At the Golden Kite luncheon at the 40th Annual SCBWI summer conference earlier this month, I sat next to Susan Hull, who told me she has retired in order to work on illustrating and writing. I asked her to contribute advice, and here it is!
Not. Time must be fiercely protected or it trickles away. I find it necessary to command myself to utter the magic words, “Thank you for thinking of me. No, I cannot do it.”
Keeping focused is the greater issue because it requires huge self-discipline.
I settle down to work, when I see I don’t have a piece of information that is in my cell phone. I go to fetch my phone, pass the fish tank, and realize it is in need of cleaning. I go to the garage to get a fresh bottle of water and decide to put in a load of wash. I return to my computer and realize that I neglected to pick up my phone with the information I need. I retrace my steps, retrieve the phone, go back to the garage, bring the water back for the fish tank, transfer the wash to the dryer, and finally return to the computer.
I have learned a few methods for completing my creative tasks.
1. As I lie in bed, I prioritize my projects. I choose one and promise myself I will do it as soon as I get up.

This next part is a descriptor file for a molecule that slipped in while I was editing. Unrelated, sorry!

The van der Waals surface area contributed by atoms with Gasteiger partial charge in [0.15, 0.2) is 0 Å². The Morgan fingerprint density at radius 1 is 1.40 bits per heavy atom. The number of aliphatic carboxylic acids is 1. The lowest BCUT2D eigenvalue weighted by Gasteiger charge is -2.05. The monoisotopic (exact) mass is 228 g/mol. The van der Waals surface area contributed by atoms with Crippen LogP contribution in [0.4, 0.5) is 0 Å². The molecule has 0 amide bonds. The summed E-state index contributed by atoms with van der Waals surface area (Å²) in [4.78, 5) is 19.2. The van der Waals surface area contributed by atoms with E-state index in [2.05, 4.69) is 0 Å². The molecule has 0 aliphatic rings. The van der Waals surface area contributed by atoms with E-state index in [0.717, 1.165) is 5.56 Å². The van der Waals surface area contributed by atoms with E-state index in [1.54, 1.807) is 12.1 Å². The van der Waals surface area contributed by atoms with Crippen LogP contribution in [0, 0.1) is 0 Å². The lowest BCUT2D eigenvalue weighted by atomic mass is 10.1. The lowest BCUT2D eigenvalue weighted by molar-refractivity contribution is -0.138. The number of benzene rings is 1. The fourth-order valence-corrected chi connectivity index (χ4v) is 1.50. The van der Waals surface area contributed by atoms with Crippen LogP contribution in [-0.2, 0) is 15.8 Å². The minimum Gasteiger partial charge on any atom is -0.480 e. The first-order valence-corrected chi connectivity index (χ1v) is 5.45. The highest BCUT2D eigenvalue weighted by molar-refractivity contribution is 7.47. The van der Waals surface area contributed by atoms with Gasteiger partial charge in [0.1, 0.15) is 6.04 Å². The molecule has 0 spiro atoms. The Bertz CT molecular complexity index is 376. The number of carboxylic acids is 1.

2. I visualize how I am to accomplish the job, what tools/materials I will need and where I can work.
3. I start early. As soon as I am through with my shower, I get to my first task and steadily work until the inevitable distractions begin. On the rare occasions when I finish that task without interruption, I immediately begin my next priority.
4. I keep a mental list of everything I must do, when each is due, and how much aggravation I will feel if I miss the deadline. At the end of the day, I line up my workspace for the most pressing project.
5. I allow empty slots of time in the middle of the day for the unexpected fun things that life has to offer.
6. I forgive myself if I don’t meet my daily goal.
7. I try to accept only projects I will enjoy.
And then, I enjoy them.
I love retirement!